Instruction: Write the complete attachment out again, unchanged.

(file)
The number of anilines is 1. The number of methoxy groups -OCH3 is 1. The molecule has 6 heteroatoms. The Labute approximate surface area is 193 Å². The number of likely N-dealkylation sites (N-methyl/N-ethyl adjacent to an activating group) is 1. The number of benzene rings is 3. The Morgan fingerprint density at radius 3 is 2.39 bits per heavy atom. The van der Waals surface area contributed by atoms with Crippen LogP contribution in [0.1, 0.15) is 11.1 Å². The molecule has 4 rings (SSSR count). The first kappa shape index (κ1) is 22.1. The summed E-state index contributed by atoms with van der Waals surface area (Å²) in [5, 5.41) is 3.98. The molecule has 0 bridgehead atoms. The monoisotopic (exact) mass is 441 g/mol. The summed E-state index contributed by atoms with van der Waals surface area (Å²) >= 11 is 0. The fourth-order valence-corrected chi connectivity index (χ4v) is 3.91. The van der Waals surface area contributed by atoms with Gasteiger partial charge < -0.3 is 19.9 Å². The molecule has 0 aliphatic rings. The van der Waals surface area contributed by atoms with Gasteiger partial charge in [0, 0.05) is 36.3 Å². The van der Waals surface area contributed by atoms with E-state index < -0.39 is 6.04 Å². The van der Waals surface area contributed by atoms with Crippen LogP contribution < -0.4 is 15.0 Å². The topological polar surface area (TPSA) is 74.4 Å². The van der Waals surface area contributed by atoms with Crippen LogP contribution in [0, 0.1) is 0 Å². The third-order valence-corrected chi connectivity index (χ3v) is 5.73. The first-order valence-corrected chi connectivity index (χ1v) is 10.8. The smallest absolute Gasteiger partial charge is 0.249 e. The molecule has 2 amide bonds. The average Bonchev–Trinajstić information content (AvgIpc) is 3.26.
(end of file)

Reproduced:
The number of anilines is 1. The number of methoxy groups -OCH3 is 1. The molecule has 6 heteroatoms. The Labute approximate surface area is 193 Å². The number of likely N-dealkylation sites (N-methyl/N-ethyl adjacent to an activating group) is 1. The number of benzene rings is 3. The Morgan fingerprint density at radius 3 is 2.39 bits per heavy atom. The van der Waals surface area contributed by atoms with Crippen LogP contribution in [0.1, 0.15) is 11.1 Å². The molecule has 4 rings (SSSR count). The first kappa shape index (κ1) is 22.1. The summed E-state index contributed by atoms with van der Waals surface area (Å²) in [5, 5.41) is 3.98. The molecule has 0 bridgehead atoms. The monoisotopic (exact) mass is 441 g/mol. The summed E-state index contributed by atoms with van der Waals surface area (Å²) >= 11 is 0. The fourth-order valence-corrected chi connectivity index (χ4v) is 3.91. The van der Waals surface area contributed by atoms with Gasteiger partial charge < -0.3 is 19.9 Å². The molecule has 0 aliphatic rings. The van der Waals surface area contributed by atoms with Gasteiger partial charge in [0, 0.05) is 36.3 Å². The van der Waals surface area contributed by atoms with E-state index < -0.39 is 6.04 Å². The van der Waals surface area contributed by atoms with Crippen LogP contribution < -0.4 is 15.0 Å². The topological polar surface area (TPSA) is 74.4 Å². The van der Waals surface area contributed by atoms with Crippen LogP contribution in [0, 0.1) is 0 Å². The third-order valence-corrected chi connectivity index (χ3v) is 5.73. The first-order valence-corrected chi connectivity index (χ1v) is 10.8. The smallest absolute Gasteiger partial charge is 0.249 e. The molecule has 2 amide bonds. The average Bonchev–Trinajstić information content (AvgIpc) is 3.26.